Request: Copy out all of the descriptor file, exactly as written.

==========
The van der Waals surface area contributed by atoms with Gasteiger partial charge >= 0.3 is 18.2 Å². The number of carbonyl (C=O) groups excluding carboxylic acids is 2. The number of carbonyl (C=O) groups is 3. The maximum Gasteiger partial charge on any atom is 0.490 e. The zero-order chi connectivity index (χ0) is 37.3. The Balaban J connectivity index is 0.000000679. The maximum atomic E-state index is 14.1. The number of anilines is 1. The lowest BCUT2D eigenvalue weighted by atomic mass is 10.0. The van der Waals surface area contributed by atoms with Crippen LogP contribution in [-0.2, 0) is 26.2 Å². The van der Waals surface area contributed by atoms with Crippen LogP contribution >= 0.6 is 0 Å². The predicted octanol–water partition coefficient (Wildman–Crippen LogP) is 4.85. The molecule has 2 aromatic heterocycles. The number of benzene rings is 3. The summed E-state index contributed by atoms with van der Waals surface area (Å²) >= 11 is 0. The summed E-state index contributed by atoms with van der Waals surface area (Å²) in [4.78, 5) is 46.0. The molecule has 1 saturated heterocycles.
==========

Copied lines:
The van der Waals surface area contributed by atoms with Gasteiger partial charge >= 0.3 is 18.2 Å². The number of carbonyl (C=O) groups excluding carboxylic acids is 2. The number of carbonyl (C=O) groups is 3. The maximum Gasteiger partial charge on any atom is 0.490 e. The zero-order chi connectivity index (χ0) is 37.3. The Balaban J connectivity index is 0.000000679. The maximum atomic E-state index is 14.1. The number of anilines is 1. The lowest BCUT2D eigenvalue weighted by atomic mass is 10.0. The van der Waals surface area contributed by atoms with Crippen LogP contribution in [-0.2, 0) is 26.2 Å². The van der Waals surface area contributed by atoms with Crippen LogP contribution >= 0.6 is 0 Å². The predicted octanol–water partition coefficient (Wildman–Crippen LogP) is 4.85. The molecule has 2 aromatic heterocycles. The number of benzene rings is 3. The summed E-state index contributed by atoms with van der Waals surface area (Å²) >= 11 is 0. The summed E-state index contributed by atoms with van der Waals surface area (Å²) in [4.78, 5) is 46.0. The molecule has 1 saturated heterocycles.